In sixth grade you got to be a cadet. Cadets got to fold and unfold and fly the flag every day. They got to announce the bus arrivals over the loud speaker. But their most important job was ensuring the other elementary school kids only crossed the street when it was safe and supervised.
I loved joining things. I didn’t always love the work part though. That was the same year I was so bad at the viola that my orchestra teacher made me hold my viola on my lap during the concert for two of the songs. I was GREAT at fake playing and let’s face it the other kids weren't exactly a bunch of Shoji Tabuchis.
I couldn’t bring myself to tell my parents before the recital so when the time came I put my viola on my knee as instructed and bawled my face off for the rest of the concert. My parents had been on me to practice more since I think that viola was about $4568998.29 to rent but they were so sweet that night. They agreed with me that embarrassing a super early bloomer with a VERY unstable emotional threshold was just plain mean.
Point being, I have always tended to like ideas more than realities.
When the time came to be a cadet I was so excited. I remembered my sisters telling me about the badges you get to wear and how there was a whole closet full of rain coats and hats you got to choose from in the event of inclement weather. Safety stops for no one. Not even Mother Nature.
There were lieutenants and captains. Captains had way more responsibility and were highly respected. Usually you had to EARN that position through exemplary work but for the first round they just chose alphabetically. My last name was Allen so I was automatically a captain.
I don’t really remember the instructions and duties of this position because after they said “Crescent Allen will be Captain” I flew away to a place where I was famous for singing AND acting AND running the best God damn unit of crossing guards this side of the Wisconsin River.
Much like the viola I didn't really do that well. Not only did I not do well…. I did not well FAST. You needed three demerits to be kicked off the force and I had two the first week. I know one of them had to do with me talking to boys instead of making sure a pack of first graders didn't get hit by buses. (Talking to boys has been getting me in hot water for years but just try to stop me!)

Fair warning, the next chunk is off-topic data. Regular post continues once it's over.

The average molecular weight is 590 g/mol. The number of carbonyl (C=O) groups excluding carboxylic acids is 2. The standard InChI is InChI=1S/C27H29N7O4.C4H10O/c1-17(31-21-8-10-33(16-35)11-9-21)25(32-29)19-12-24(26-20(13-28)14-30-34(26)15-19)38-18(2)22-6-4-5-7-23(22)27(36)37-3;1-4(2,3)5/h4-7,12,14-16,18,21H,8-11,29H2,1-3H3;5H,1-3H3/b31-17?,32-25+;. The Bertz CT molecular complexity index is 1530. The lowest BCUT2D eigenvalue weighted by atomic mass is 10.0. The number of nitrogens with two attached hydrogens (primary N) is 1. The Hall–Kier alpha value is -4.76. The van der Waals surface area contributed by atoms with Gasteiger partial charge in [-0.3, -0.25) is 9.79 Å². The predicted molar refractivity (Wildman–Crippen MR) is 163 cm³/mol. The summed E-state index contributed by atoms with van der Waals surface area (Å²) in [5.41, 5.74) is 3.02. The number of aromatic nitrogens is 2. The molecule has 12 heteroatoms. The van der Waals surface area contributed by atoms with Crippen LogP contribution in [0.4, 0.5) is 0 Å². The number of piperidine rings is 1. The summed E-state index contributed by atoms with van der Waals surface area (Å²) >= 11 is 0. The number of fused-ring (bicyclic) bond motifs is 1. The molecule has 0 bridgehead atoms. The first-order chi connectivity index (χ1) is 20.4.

Whoa! You know what I just remembered??? The teacher that ran the cadets was the OTHER orchestra teacher! I CALL CAHOOTS! They must have just been jealous of my uni-brow and imperfect complexion.
I think I made it another week before getting my final demerit bumping me down to a mere lieutenant status. I was heartbroken. I now had to answer to my best friend who in the same short amount of time had been SO great at cadet-ing that she was promoted to Captain. I wished her well but wished the teacher NOT very well. Sorry to talk so tough but that’s just the truth.
The year went by and my passion for flag folding had faded. I enjoyed announcing the bus arrivals but only because I knew everyone got to hear my voice over a microphone which has always been a hobby of mine. At the end of the year there was an all-district cadet picnic. The only real reason I stuck it out. There were prizes…so many prizes. I remember winning three pair of fluorescent socks of my choosing for a bean bag toss. But that was only the beginning. After lunch and the games there was an assembly in the auditorium. Every elementary school was there. There were two giant prizes based on actual merit and performance. A trip to Noah’s Ark Water Park and a trip to Washington DC. Captain Deanna (my best friend) won the trip to DC. She deserved it. I believe safety went up 60% while she was in office.I was happy for her.
Then there was a raffle drawing that every single cadet in Stevens Point, Wisconsin was entered in. There were at least 600 kids there. A simple drawing from a hat for a brand new Schwinn 12 speed bike and there would be only one winner. I won the bike. I WON THE BIKE! EAT IT ORCHESTRA LADIES! I remember shaking so hard as I came up to accept the award that I was sure I was going to faint/barf, a bad habit of mine at the time. I had to stand up there for the singing of the national anthem and I have to tell you….I've never been so proud to serve my country as I was that day. Maybe I didn't earn or deserve that bike but dammit I won it randomly and THAT’S the real lesson in all of this.
When we got back to our school I stopped by my locker and got my viola case, got my bike off the bus and wheeled it over to where my other 12 speed was. I then attempted to balance the giant rectangular case on my handlebars of the old bike while I used my other hand to steer the extra bike next to me. It wasn't easy but it was the most triumphant ride I've ever taken.
My dad just happened to be driving by and pulled up next to me and had that face I've seen him have a million times over the course of my life...…the “I’m not even sure how to address what you are doing right now but it looks dangerous and stupid and completely NOT thought through” instead he said “Crescent. Where did you get another bike?” I held my head high and said “I won it Dad. I won it for being a cadet.” He started laughing and said “well good for you CT! Do you want me to put it in the trunk and take it home?” I declined the offer and kept on riding….wiggling dangerously down the street into the summer.